"The device is the very first completely automated liver perfusion device of its kind: the organ is perfused with oxygenated red blood cells at normal body temperature, just as it would be inside the body, and can for example be observed making bile, which makes it an extraordinary feat of engineering.
"It was astounding to see an initially cold grey liver flushing with colour once hooked up to our machine and performing as it would within the body. What was even more amazing was to see the same liver transplanted into a patient who is now walking around."
"Whilst for these two transplants we only needed to keep the livers alive for up to 10 hours, in other experiments we have shown we can preserve a functioning liver and monitor its function outside the body for periods up to 24 hours."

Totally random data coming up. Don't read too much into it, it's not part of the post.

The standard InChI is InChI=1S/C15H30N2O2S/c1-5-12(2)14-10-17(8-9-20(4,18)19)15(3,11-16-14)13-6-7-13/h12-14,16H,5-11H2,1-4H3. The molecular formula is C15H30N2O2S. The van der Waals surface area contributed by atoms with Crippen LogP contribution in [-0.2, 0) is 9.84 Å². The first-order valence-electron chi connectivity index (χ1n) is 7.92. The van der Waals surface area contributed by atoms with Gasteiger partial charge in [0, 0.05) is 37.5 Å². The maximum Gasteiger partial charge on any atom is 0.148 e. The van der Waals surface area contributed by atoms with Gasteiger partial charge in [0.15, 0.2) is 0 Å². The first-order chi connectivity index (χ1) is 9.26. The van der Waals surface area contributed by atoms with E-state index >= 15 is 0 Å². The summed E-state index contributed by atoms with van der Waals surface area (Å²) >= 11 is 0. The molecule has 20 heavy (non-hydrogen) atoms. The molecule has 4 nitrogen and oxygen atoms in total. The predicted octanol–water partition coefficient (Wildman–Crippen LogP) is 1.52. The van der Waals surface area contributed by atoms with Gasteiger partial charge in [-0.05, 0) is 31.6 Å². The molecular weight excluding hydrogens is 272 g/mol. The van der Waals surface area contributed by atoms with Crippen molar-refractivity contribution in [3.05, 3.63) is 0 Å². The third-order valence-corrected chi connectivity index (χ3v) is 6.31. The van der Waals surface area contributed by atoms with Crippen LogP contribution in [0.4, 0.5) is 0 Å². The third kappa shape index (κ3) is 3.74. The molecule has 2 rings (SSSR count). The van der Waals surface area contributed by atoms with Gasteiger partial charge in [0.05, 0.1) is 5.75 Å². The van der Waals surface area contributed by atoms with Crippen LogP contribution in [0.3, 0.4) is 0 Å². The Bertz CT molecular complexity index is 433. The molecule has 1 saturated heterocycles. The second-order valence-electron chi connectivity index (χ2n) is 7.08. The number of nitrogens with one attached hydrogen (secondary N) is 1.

Professor Nigel Heaton, consultant liver transplant surgeon and director of transplant surgery at King's College Hospital, says, "Despite all the advances in modern medicine, the fundamentals of liver transplantation have not changed in decades. This is why the device is so exciting. If we can introduce technology like this into everyday practice, it could be a real, bona fide game changer for transplantation as we know it. Buying the surgeon extra time extends the options open to our patients, many of whom would otherwise die waiting for an organ to become available."
Wayel Jassem, consultant liver transplant surgeon at King's College Hospital, who performed both transplant operations, says, "There is always huge pressure to get a donated liver to the right person within a very short space of time. For the first time, we now have a device that is designed specifically to give us extra time to test the liver, to help maximise the chances of the recipient having a successful outcome. This technology has the potential to be hugely significant, and could make more livers available for transplant, and in turn save lives."